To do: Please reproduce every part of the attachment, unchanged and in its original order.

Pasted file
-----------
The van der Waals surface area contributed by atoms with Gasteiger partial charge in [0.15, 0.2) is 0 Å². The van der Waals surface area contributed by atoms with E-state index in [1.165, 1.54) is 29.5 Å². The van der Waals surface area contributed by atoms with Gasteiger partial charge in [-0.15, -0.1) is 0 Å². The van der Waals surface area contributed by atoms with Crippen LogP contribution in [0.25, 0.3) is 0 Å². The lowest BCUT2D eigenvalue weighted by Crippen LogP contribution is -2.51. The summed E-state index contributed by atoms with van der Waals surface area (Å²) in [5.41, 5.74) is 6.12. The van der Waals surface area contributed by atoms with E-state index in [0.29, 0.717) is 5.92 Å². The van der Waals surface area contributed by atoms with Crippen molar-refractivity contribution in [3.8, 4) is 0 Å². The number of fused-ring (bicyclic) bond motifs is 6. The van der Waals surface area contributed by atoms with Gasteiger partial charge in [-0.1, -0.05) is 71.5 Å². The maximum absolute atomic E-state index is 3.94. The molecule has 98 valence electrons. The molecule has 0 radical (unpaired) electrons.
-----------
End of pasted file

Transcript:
The van der Waals surface area contributed by atoms with Gasteiger partial charge in [0.15, 0.2) is 0 Å². The van der Waals surface area contributed by atoms with E-state index in [1.165, 1.54) is 29.5 Å². The van der Waals surface area contributed by atoms with Gasteiger partial charge in [-0.15, -0.1) is 0 Å². The van der Waals surface area contributed by atoms with Crippen LogP contribution in [0.25, 0.3) is 0 Å². The lowest BCUT2D eigenvalue weighted by Crippen LogP contribution is -2.51. The summed E-state index contributed by atoms with van der Waals surface area (Å²) in [5.41, 5.74) is 6.12. The van der Waals surface area contributed by atoms with E-state index in [0.29, 0.717) is 5.92 Å². The van der Waals surface area contributed by atoms with Crippen molar-refractivity contribution in [3.8, 4) is 0 Å². The number of fused-ring (bicyclic) bond motifs is 6. The van der Waals surface area contributed by atoms with Gasteiger partial charge in [-0.1, -0.05) is 71.5 Å². The maximum absolute atomic E-state index is 3.94. The molecule has 98 valence electrons. The molecule has 0 radical (unpaired) electrons.